The threat of Lyme disease has spread to all 50 states. Quest Diagnostics analyzed 6 million blood samples and found the tick-borne disease is now in 100 percent of the country. The most cases were in Pennsylvania, but the disease is also becoming more common in places like Florida and California.
Here & Now's Jeremy Hobson speaks with Wendy Adams, research grant director for the Bay Area Lyme Foundation, which released research in July showing ticks capable of carrying Lyme have been found in 83 new counties across the country.
4 Tips For Avoiding Tick-Borne Diseases When You Go Outdoors
from Wendy Adams
- Try and stay away from long grasses, leaf litter and fallen trees
- Stay in the middle of pathways when you're out hiking or walking
- When you come in, you really want to throw your clothes in the dryer for 10 minutes
- Take a shower and then do a tick check
On Lyme disease, typically concentrated in the Northeast and upper Midwest, being reported in all 50 states, and the difference between testing and reporting
“I think it's important to talk about the testing and the reporting here, because while it's been reported in 50 states, it doesn't mean that the bacteria is actually living in the ticks of all those 50 states. Lyme disease is reported where it's diagnosed, but not necessarily where it's contracted. So while we say that it's been diagnosed in 50 states, it's not necessarily in the ticks in all 50 states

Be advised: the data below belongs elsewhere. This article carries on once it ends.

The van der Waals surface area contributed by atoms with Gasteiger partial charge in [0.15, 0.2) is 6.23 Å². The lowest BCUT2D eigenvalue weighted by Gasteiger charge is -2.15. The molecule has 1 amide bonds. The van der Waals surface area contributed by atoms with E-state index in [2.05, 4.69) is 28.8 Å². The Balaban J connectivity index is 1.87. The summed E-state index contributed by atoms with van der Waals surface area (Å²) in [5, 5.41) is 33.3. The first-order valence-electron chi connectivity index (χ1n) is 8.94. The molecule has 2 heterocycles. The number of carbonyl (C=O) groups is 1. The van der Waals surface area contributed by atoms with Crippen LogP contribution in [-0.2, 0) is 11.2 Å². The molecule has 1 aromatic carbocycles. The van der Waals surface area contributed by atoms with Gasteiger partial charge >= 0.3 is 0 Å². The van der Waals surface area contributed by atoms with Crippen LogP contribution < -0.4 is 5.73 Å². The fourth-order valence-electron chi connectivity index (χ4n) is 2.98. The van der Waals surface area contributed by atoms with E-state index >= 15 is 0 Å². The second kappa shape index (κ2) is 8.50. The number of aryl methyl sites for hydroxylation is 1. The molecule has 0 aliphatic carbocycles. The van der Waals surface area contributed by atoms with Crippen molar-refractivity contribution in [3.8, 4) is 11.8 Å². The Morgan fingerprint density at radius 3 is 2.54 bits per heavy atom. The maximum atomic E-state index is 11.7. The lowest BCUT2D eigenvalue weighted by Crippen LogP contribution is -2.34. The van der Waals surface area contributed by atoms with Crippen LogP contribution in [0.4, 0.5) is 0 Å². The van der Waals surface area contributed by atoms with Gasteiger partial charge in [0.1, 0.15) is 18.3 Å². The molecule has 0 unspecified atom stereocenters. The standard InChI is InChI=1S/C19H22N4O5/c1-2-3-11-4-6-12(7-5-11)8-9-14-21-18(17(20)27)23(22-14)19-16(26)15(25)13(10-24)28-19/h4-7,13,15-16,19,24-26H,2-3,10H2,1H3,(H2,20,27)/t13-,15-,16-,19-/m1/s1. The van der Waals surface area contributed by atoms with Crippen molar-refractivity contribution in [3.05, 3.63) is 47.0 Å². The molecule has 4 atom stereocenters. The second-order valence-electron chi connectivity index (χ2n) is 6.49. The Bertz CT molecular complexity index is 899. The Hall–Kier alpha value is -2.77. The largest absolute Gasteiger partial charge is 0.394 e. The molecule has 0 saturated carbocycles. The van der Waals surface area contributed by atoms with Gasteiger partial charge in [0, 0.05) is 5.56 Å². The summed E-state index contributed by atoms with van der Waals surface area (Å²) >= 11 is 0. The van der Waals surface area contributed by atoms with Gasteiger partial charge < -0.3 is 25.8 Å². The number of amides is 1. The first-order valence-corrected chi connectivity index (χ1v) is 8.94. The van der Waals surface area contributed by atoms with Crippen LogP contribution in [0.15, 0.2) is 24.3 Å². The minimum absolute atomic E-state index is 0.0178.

“Somebody from a state that doesn't have Lyme might go on vacation to California or New York, get infected there, but not be diagnosed until they're back in their home state. That gets reported then as an infection from a state, which may not have Lyme disease actually in the ticks in that particular state, so it's an important distinction.
“But nonetheless, the ticks really are moving. There are ticks in more counties than we thought there were, and there are different pathogens in the ticks than we had expected when we started the study.”
On the history of Lyme in California and recently increased reports in the state
“California's had Lyme disease living in the ticks for, you know, ever since the late ‘70s. So we have the first documented cases seen in California in the late ‘70s.
“This isn't something new. What we are seeing is a real increase in diagnosis or at least an increase in the positive tests, and that's really interesting, because, for example, in 2017, about 500 were reported through Quest [Diagnostics], but only about 160 were reported to the county health departments that record the infection.
“The question really is, are more people getting infected, or are more people just getting diagnosed? And if more people are getting diagnosed, then how is the rate of diagnosis increasing so rapidly from the early 2010s when it was only about 100 cases being reported through Quest?”
On her own research of Lyme disease and findings that showed ticks in unexpected places